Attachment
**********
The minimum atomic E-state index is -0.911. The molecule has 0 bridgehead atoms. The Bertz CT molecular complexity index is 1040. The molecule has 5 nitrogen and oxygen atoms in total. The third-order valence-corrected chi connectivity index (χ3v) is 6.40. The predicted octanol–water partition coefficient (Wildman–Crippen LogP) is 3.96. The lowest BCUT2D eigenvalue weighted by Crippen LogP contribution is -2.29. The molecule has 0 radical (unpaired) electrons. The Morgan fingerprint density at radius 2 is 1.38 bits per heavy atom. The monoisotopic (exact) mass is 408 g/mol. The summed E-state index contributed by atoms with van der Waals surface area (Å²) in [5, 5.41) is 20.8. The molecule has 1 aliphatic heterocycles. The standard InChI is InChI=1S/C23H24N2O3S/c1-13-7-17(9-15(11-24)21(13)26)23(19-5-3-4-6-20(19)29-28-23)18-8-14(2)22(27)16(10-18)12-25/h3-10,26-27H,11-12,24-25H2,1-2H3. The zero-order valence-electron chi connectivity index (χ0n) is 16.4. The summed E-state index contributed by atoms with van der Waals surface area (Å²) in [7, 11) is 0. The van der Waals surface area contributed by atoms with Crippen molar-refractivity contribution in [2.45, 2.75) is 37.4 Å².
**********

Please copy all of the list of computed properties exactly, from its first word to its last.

The minimum atomic E-state index is -0.911. The molecule has 0 bridgehead atoms. The Bertz CT molecular complexity index is 1040. The molecule has 5 nitrogen and oxygen atoms in total. The third-order valence-corrected chi connectivity index (χ3v) is 6.40. The predicted octanol–water partition coefficient (Wildman–Crippen LogP) is 3.96. The lowest BCUT2D eigenvalue weighted by Crippen LogP contribution is -2.29. The molecule has 0 radical (unpaired) electrons. The Morgan fingerprint density at radius 2 is 1.38 bits per heavy atom. The monoisotopic (exact) mass is 408 g/mol. The summed E-state index contributed by atoms with van der Waals surface area (Å²) in [5, 5.41) is 20.8. The molecule has 1 aliphatic heterocycles. The standard InChI is InChI=1S/C23H24N2O3S/c1-13-7-17(9-15(11-24)21(13)26)23(19-5-3-4-6-20(19)29-28-23)18-8-14(2)22(27)16(10-18)12-25/h3-10,26-27H,11-12,24-25H2,1-2H3. The zero-order valence-electron chi connectivity index (χ0n) is 16.4. The summed E-state index contributed by atoms with van der Waals surface area (Å²) in [7, 11) is 0. The van der Waals surface area contributed by atoms with Crippen molar-refractivity contribution in [2.45, 2.75) is 37.4 Å².